Worry The Web of Defeat
Author: Byron Pulsifer, © 2016
Much has been written about the vast amount of issues facing each person. Those who have written concerning the potential impact of these issues on our lives seem to be more intent on amplifying our worries than suggesting ways to eliminate them.
We often hear people suggest that life wasn’t as difficult in days gone by often paraphrasing that famous line that suggests that the good old days is when we should have been born. Part of this longing for the good old days rests in the notion that what we experience today in terms of concerns, problems either did not exist or were far less significant in years gone by. Did people worry more about every aspect of life more than we have to, or is worry a natural human condition much like possessing a common thread in our DNA? But, is this notion of a calmer, simpler and more worry free days of old really true? Let’s look at a few examples to see if we can determine the answer.
If we go back in history, we will find the good old days that were fraught with armed conflicts, unsafe travel conditions over treacherous roads, or trails, or pathways with many obstacles including the necessity to travers waterway systems. The amount of time it took to even reach another village or town was tedious and long. If you lived during these times, would you be able to say that these times were the best, or would you long to go back even further in history? Would you worry more about your security in years past, or would you worry less?
During the seventeen hundreds or eighteen hundreds, if we were to use this timeframe, would you likely be able to live through one of the many plagues that were prevalent? Would you survive Scarlet Fever, or pneumonia, or an injury to your internal organs? Bear in mind, however, that surgical procedures were often non sterile, and even rather brutal. There were no modern day antibiotics or modern surgical procedures. And, were you even likely to be living near a doctor at all, or would you simply have to rely on whatever medicinal folk lore was known? Again, the question is whether health care concerns would be less of a worry, or more of a worry?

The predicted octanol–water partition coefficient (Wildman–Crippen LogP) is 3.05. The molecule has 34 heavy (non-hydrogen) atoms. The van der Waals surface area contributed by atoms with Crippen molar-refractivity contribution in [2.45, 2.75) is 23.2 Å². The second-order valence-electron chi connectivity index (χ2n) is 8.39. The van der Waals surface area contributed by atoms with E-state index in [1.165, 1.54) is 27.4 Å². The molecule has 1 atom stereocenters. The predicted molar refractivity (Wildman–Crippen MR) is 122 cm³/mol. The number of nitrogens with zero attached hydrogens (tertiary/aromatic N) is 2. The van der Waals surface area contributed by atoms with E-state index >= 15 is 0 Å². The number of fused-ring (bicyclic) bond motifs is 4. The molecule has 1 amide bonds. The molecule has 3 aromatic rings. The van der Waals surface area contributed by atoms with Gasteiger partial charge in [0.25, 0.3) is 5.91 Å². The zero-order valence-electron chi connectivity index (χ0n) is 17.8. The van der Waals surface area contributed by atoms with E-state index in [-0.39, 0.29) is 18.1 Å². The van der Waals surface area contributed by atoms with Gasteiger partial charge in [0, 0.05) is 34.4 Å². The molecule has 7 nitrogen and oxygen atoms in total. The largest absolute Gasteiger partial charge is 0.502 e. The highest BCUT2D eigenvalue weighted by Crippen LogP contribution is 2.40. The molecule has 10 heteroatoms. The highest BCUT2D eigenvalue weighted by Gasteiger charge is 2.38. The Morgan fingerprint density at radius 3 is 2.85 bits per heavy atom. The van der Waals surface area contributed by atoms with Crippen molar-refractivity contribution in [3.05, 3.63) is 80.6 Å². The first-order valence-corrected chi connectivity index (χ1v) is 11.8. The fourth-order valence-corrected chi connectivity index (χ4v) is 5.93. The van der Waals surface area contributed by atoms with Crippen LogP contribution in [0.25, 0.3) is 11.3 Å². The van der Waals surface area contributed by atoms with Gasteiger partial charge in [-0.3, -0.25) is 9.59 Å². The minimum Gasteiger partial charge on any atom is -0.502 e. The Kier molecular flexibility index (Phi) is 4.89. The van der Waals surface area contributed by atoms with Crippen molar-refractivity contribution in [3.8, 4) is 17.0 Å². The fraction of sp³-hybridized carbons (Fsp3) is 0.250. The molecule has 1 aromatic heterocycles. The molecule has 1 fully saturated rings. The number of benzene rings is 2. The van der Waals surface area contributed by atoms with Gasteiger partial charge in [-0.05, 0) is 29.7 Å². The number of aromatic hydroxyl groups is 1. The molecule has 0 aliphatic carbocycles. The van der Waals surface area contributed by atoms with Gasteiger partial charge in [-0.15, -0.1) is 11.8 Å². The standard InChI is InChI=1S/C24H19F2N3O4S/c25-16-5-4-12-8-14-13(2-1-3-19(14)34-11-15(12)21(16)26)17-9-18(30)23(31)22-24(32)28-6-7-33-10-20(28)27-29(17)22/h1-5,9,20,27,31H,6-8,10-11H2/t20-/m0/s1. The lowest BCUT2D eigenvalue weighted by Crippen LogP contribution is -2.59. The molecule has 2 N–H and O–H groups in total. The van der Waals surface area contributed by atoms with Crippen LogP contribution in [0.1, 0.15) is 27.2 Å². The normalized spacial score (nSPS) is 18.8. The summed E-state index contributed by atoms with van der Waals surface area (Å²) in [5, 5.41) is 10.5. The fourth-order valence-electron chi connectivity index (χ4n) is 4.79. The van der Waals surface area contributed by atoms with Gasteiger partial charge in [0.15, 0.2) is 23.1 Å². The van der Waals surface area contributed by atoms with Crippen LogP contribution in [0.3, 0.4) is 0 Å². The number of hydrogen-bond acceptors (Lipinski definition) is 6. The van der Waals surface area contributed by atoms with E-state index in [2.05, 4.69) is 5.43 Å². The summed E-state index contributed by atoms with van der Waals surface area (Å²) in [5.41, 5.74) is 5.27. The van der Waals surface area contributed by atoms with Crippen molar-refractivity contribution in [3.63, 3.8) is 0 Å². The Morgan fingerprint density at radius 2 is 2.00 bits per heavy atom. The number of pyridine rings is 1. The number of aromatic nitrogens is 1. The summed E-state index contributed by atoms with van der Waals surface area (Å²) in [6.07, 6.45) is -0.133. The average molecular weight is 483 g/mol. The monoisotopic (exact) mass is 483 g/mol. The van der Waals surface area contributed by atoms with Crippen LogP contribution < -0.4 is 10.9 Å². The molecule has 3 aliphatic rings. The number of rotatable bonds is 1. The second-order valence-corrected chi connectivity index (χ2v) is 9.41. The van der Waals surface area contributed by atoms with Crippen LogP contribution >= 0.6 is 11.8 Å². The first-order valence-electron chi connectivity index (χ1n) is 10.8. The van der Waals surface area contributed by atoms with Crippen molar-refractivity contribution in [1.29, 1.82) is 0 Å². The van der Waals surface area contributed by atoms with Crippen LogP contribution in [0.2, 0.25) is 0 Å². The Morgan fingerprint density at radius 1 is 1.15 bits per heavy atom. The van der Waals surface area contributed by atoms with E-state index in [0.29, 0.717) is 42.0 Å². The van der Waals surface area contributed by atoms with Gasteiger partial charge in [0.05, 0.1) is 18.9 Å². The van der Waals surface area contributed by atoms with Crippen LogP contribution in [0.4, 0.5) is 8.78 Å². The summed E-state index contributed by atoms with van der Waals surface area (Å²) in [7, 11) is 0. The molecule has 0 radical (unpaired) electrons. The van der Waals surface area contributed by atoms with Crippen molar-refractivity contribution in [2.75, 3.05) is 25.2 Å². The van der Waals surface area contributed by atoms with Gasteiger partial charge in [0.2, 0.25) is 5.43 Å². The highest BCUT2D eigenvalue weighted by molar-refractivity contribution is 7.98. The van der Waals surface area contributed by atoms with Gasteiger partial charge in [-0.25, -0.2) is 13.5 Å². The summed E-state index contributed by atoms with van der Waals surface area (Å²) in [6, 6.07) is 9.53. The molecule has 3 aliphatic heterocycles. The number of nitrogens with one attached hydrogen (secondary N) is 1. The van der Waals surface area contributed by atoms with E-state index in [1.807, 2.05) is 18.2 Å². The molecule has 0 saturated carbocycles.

Does Worrying Help?
I realize that the discussion and questions above about the good old days may seem a bit ridiculous especially since very few of you, I’m sure, would not opt to go back in time to live through the experiences of our forbearers. However, one element of the good old days, even if we choose to isolate only a few of the documented elements of the good days, that permeates one’s life no matter what century you lived in, or who you were, or what you possessed was the presence of worry. Similarly, there are many good times today that could be held up to show how much more enjoyable our life is due to the many, many advances in medicine, hospitals, food, clothing, tools and so forth.
So, at this point, let me ask you a question that would pertain to those living many years ago as well as those living today? Does worry help you overcome any issue, any problem, or any concern?
I’ve heard, probably just like you, from many people that they have a lot of difficulty getting a good nights’ sleep. When you ask them why they are having difficulty sleeping, they may tell you that it is because they are worrying about some personal or professional issue. Some people, to overcome sleepless nights, resort to taking some kind of sleep medicine that helps them sleep. But, while these kinds of sleep aids may allow them to obtain several solid hours of sleep, the issue which caused them to have difficulty sleeping in the first place remains a conscious force the next day. Dale Carnegie once said, and I quote, “If you can’t sleep, then get up and do something instead of lying there worrying. It’s the worry that gets you, not the lack of sleep.”
The plain fact of the matter is this: worry never resolves anything; the only benefit, sarcastically speaking, is that it contributes to health problems.
To Take Action
Now, I don’t want you to think that all of the issues and concerns you may have can be resolved by taking action. On the other hand, you must realize that worrying does not solve, or lead to any kind of resolution. The act of worry brings with it a tremendous amount of stress that builds and builds and builds eventually affecting a host of physical and mental troubles.
For example, if you are a constant worrier that constantly frets about not having enough money to live on in your old age, you probably won’t have to worry about it for long. Why? Because you may, in reality, be negatively impacting your own longevity. Worry constantly eats at your strength and your ability to view life with any sense of zest or comfort. Worry starts to affect your sleep which eventually can adversely affect your overall health which, in turn, can lead you to be more susceptible to contracting a virus or something even worse. Your body needs sleep; your body must have sleep time to recover, to be less agitated.